(Carolann in her kitchen)
Every Saturday, she would get up early and head to the Goodwill in New Haven. It became routine and lasted years. Goodwill stores in those days were filled with bins and it was a mess – unlike today, where it’s more comparable to a department store. “There were a group of women that went every Saturday, and it was a competition to get the most clothes,” she recalled. “I would leave Goodwill every week with bags just full of clothes.”
But it wasn’t just “clothes”. She wanted to find things that no one else wanted. “I was always an individual, I never wanted to be like anyone else.” These women weren’t necessarily friends of hers, but they would all meet up every week – and if they saw something strange or something they wouldn’t take, they would pass it over to Carolann. This is how she acquired some of her most unique pieces.
In the year 2000 she opened up her own store in Shelton, CT. It was called The Clothing Outlet, but she called it a “little TJ Maxx”. Everyone was into the brand names like Gap at that time and she would hold their inventory for cheaper. She did very well the first year, but after September 11th, business slowed down. She regrouped and her business would go through normal ebb and flow. She would sell a few pieces from her vintage clothes in her store, but she still wasn’t ready to part with her collection just yet. She finally closed her shop in 2012.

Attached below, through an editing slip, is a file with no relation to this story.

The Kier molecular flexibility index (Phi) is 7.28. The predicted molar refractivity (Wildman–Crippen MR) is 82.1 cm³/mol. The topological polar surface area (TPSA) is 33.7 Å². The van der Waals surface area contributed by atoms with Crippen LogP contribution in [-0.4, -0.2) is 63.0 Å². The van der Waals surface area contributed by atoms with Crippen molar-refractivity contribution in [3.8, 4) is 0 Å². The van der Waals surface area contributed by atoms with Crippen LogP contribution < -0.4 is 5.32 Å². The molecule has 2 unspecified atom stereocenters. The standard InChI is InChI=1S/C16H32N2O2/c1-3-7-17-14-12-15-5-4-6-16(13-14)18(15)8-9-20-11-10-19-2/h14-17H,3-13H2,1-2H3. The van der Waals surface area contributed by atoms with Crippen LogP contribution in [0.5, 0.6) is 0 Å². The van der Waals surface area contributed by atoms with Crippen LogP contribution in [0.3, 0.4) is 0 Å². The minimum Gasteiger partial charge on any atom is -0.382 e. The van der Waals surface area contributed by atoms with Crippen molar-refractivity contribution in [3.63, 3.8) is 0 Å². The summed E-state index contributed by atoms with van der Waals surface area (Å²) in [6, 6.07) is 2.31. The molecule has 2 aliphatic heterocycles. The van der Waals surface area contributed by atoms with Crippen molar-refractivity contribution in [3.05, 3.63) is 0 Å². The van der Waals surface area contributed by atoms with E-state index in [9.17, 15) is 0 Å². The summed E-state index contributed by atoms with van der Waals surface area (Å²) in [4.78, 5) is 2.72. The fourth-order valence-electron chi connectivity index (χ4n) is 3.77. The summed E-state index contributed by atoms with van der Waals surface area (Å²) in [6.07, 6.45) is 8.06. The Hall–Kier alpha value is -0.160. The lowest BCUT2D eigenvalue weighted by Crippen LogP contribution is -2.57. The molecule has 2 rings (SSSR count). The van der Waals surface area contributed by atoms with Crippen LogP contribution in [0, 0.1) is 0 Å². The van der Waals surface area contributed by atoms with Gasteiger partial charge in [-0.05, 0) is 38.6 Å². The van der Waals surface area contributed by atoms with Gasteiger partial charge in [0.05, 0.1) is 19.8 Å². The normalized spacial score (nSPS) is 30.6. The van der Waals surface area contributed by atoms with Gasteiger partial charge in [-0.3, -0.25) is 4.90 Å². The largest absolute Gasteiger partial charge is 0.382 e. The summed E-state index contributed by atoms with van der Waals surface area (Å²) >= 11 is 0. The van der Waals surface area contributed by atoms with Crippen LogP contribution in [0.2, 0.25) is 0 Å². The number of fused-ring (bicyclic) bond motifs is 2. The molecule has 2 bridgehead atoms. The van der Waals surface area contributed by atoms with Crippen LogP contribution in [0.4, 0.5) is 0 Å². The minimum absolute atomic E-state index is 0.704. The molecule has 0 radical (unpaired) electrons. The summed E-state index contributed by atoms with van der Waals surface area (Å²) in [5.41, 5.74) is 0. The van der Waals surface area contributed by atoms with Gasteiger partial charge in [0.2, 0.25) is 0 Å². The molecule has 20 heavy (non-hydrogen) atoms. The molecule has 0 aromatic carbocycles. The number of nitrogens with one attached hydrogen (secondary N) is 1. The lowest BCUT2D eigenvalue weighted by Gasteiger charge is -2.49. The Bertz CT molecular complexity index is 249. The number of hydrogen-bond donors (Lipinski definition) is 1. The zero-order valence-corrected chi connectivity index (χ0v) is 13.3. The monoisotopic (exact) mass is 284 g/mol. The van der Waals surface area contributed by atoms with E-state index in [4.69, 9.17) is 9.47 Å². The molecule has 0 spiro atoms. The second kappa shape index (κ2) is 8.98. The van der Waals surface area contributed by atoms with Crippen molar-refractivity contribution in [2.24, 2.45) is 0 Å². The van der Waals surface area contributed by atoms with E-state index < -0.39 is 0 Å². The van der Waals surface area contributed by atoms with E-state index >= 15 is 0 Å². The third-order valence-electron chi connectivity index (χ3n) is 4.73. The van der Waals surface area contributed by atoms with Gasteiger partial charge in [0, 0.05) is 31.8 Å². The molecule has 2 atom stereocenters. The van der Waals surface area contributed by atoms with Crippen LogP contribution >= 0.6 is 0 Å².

(Carolann trying on shoes in a shoe store in NYC in the early '90's)
Her brother always encouraged her and her clothing collection and said, “Someday you’re going to use this to pay your bills.” And it’s true. I wasn’t the first to come and buy a bunch of her vintage gold. She had vendors and costume designers from Manhattan Vintage Show come by and pick out some goodies. When her store closed in 2012, her collection was something that helped pay the bills before she got a job. It wasn’t easy getting rid of the clothes she spent years acquiring, but she said it has gotten easier to downsize her collection recently.
I’m so glad that she allowed me into her home and let me sift through all of her clothing that took years of hand picking and hunting. I have been to her house four times and she has become my friend. I call her my “vintage mom” because we are kindred spirits and I see a lot of myself in her. I want Carolann’s story to be known because I need to capture her moment in time and expose why she is important to me. If it wasn’t for her knowing the value of the clothing she was acquiring, those beautiful pieces of history may be in a landfill somewhere. I am forever grateful that she welcomed me into her home and to her beautiful collection.
(Carolann in front of her beautiful home in Fairfield, CT)
See her hometown of Fairfield and a snapshot of her beautiful home: